Internet Core Protocol: Transmission Control Protocol gets an update

Internet Core Protocol: Transmission Control Protocol gets an update

Since the 1980s, the Transmission Control Protocol (TCP) has controlled most Internet traffic. TCP remains one of the cornerstones of Internet communication to this day. 9293 with a request for comment (RFC 9293), small changes introduced over the years are now being summarized for the first time and adding a minimum requirement to deal with surcharges.

Adopted by the Internet Engineering Task Force (IETF) in 1981 RFC Specification 793 So was valid for about forty years. The basic transport protocol for the Internet governs communication between a server and a client who wish to exchange IP packets as quickly as possible by using error correction, but there is no concrete information about which way they can be used. They are communicating on the way and how fast is that.

Overall, the TCP specification is about opening and closing a connection and ensuring the complete transmission of data packets, or the method by which the sender and receiver detect and correct transmission errors. Unlike the underlying IP layer and its counterpart UDP (User Datagram Protocol), TCP is a “stateful” protocol, meaning that the two servers involved are aware of the state of the connection.

Basically, little has changed from the good old TCP, as described by John Postel, the Internet father in the 1980s. Essentially, the new version is a “merging of various documents accumulated since RFC 793”, explains Professor Michael Scharf from the University of Esslingen. Scharf served as co-chair of the IETF’s TCP Maintenance and Minor Extension Working Group (TCPM) from 2011 to March 2022.

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Documents that have now been unified include, for example, a 1989 definition of an algorithm for calculating the period after which the sender must resend a packet that has not been accepted by the recipient (RFC 1122). The most recent unified RFC is from 2012 and eventually has an explanation of the maximum size of a TCP segment. RFC 9293 brings all of these things together, Scharf explained. “Anyone who wants to develop a new TCP implementation will find everything they need here.” Therefore many unified RFCs are obsolete and have become “historical texts”.

Reconstructors probably also classified Postel’s description of the “vision of the TCP” and the reference to the original customer, the US Department of Defense, as historical. On the other hand, the new “Security Considerations” section, which had not yet been considered in Postel’s days, deals with potential attacks and vulnerabilities as well as security mechanisms sometimes offered for them, such as TCPCrypt, which are not very common. is related to.

However, the editorial team around Wesley Eddy, CTO of software-defined networking company MTI Systems, made an exception. For the first time, the TCP standard specifies minimum requirements for TCP congestion control.

However, the choice of crowd control algorithms is still left to the implementers and thus remains flexible, as Scharf emphasizes. This is necessary because in the area of ​​congestion control, in addition to the currently frequently used Reno and Cubic, new ones such as Google’s BBR are available. The next generation is already in the works.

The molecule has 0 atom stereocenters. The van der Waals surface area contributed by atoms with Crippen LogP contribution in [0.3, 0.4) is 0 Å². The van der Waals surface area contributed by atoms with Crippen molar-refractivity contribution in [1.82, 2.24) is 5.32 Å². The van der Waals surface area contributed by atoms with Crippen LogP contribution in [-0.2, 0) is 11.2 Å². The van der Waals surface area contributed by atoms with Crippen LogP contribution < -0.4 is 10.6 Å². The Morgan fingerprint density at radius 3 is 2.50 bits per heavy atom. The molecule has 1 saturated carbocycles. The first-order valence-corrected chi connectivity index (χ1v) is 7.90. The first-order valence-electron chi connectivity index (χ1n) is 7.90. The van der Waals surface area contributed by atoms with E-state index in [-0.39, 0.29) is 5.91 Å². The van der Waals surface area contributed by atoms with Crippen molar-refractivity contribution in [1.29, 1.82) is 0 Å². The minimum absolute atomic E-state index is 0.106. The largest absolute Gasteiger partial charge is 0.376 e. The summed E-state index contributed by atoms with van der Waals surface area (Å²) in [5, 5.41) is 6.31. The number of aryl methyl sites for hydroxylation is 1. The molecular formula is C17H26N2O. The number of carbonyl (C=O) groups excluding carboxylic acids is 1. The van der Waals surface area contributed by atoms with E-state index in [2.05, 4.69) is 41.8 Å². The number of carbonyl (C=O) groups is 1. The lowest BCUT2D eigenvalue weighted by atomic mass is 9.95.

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However, the new TCP Standards document specifies the minimum requirements that congestion control must comply with in order to avoid overload.

Not only is there a stir in the standardization process in congestion control. As with Quicken, TCP has long been a competitor, which some observers believe has a good chance of overtaking the older transport protocol. Quik basically brought Google into standardization; It is based on UDP and brings encryption with it.

Despite the initial boom in Quicken traffic, Sharp sees several areas where TCP will continue to play its role as a base protocol. Server software suitable for small Internet providers is still unavailable. As of now, neither Apache nor NGINX are designed for Quicken, so many websites are accessed without the new protocol. Furthermore, TCP remains the protocol of choice for exchanging routing information, i.e. for BGP traffic.

And while part of Quicken’s speed advantage is due to the fact that engineers have intertwined multiple protocol layers, TCP still draws from its traditional concept and with more easily understandable functionality because it uses only one communication layer. maps to. Faced with a choice for some developers, it may be the deciding factor in favor of TCP as it promises faster implementation and easier error analysis.

However, Scharf anticipates that some of the innovations brought by Quicken will also be considered for TCP. “For RFC 9293, it was decided to stay as close as possible to the text of RFC 793 in terms of protocol functionality.” This is also due to the sheer number of implementations. The closer RFC 9293 stays to the original wording, the less likely it is that future implementations will have errors due to different interpretations. For the future, though, he certainly sees an opportunity to teach good old TCP to Quick Try and Test Functions.

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